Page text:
API sedimentation tests
June 8, 2020Compressive strength development at high temperature
December 10, 2020Errors in rheological measurements
Maximum recommended rotation speed
Ramp up and ramp down measurements

Reading 

Rotational Speed (rpm) 
Rampup 
Rampdown 
Ratio 
Average 
3 
8 
5 
1.6 
6.5 
6 
9 
7 
1.29 
8 
30 
18 
16 
1.13 
17 
60 
27 
26 
1.04 
26.5 
100 
39 
39 
1 
39 
200 
69 
70 
0.99 
69.5 
300 
97 
 
 
97 
Rheometer configuration 
R1B1F1 

Conditioning 
Atmospheric pressure, 30 minutes at 50°C 

Initial slurry temperature 
50°C 

Final slurry temperature 
48°C 
Model fitting  Bingham Model
Even though curve fitting is easy to do with spreadsheets there is still a tendency for people to use just two data points to fit the data, which was the case with the peer reviewed journal article (using 600 and 300 rpm data points). API RP 10B2 clearly states that 2point calculations should not be used.
As an example, I will use the average data points from the above table  I have converted the rpm and dial reading to shear rate (s^{1}) and shear stress (Pa) for the following analysis. Data fitting for the Bingham model has been done using the built in linear regression function in Excel.
The results for the fit are shown in Figure 1.
The curve fit using just the two data points at the highest shear rates does not match the data over the entire range and gives a yield stress value of 7.6 Pa. The curve fit using all the data points give a much better fit of the data over the entire range. The yield stress value is 3.7 Pa. The reading at 5.1 s^{1} (3 rpm) is 3.3 Pa.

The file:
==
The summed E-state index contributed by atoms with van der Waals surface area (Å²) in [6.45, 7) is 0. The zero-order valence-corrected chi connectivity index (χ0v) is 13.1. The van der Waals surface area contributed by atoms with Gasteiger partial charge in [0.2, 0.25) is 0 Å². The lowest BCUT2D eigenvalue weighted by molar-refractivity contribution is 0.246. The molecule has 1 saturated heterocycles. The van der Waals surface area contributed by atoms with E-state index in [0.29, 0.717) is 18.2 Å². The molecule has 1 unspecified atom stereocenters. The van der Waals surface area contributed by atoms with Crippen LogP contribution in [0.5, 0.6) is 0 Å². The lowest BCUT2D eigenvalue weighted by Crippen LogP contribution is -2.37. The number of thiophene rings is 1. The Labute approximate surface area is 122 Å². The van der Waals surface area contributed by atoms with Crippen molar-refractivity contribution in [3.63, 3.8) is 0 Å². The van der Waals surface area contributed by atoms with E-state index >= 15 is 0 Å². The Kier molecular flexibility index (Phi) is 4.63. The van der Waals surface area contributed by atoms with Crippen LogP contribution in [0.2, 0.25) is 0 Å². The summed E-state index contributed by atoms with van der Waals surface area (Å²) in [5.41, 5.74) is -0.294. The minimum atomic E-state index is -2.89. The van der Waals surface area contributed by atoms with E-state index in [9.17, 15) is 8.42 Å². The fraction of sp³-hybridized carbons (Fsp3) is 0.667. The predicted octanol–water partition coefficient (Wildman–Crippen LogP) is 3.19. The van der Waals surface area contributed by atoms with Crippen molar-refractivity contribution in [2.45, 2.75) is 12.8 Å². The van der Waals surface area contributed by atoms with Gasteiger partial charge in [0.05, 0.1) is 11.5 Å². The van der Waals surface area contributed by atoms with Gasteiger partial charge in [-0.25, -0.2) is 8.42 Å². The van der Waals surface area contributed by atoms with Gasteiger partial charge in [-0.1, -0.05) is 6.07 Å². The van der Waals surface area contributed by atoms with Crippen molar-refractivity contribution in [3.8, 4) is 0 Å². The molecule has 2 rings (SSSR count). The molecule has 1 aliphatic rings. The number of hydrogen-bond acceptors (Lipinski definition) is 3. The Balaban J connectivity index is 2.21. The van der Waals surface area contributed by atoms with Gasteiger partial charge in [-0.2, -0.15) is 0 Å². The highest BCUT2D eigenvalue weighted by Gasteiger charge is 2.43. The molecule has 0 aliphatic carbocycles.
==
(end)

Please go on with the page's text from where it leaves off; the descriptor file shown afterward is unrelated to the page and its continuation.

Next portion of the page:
In most cases fitting the data using all the data points will give a higher plastic viscosity and lower yield stress than using a twopoint data fit at high shear rates. Exceptions will be fluids exhibiting dilatancy (shear thickening).
The differences between the fits and the actual data can be seen more clearly on a loglog (Figure 2). The fit using all 7 data points overestimates the low shear rate viscosity but is much closer to the data than the twopoint fit.
Plotting the data on a loglog plot also shows that there are no signs of slippage at the wall, as the data points follow a smooth curve.
Model fitting – HerschelBulkley model
The HerschelBulkley model is a threeparameter model that combines power law and Bingham plastic behaviour.
τ = τ_{y }+ kγ̇^{n}
Where k is the consistency index, and n is the power law index.
The HerschelBulkley model simplifies to the Bingham model (if n=1) and to the power law model with τ_{y}=0.
Microsoft Excel can also be used to fit the HerschelBulkley model to a set of data as follows:
 Convert the rpm values and average dial readings to shear rate (s^{1}) and shear stress (Pa) respectively.
 Estimate a yield stress value, this can be from 0 to the shear stress determined at 3 rpm (5.1 s^{1}).
 Use this estimated yield stress to perform a linear regression on log((shear stress – estimated yield stress)/Pa) v log(shear rate/s^{1}) to give n and k.
 Calculate the sum of the squares of the differences between the data points and the calculated values.
 The Excel solver function can then be used to determine the value of the yield stress, and the associated n and k values, that minimises the sum of the squares.
The best fit to the data above has:
τ_{y}=2.6 Pa, n=0.897, k=0.175 Pa.s^{n}
The fit is plotted in Figure 3:
There is a more detailed discussion of fitting rheological models to data of drilling and cementing fluids in:
Hans Joakim Skadsem and Arild Saasen, “Concentric cylinder viscometer flows of HerschelBulkley fluids”, Appl. Rheol. 2019; 29 (1):173–181.
This is an open access paper available at: https://doi.org/10.1515/arh20190001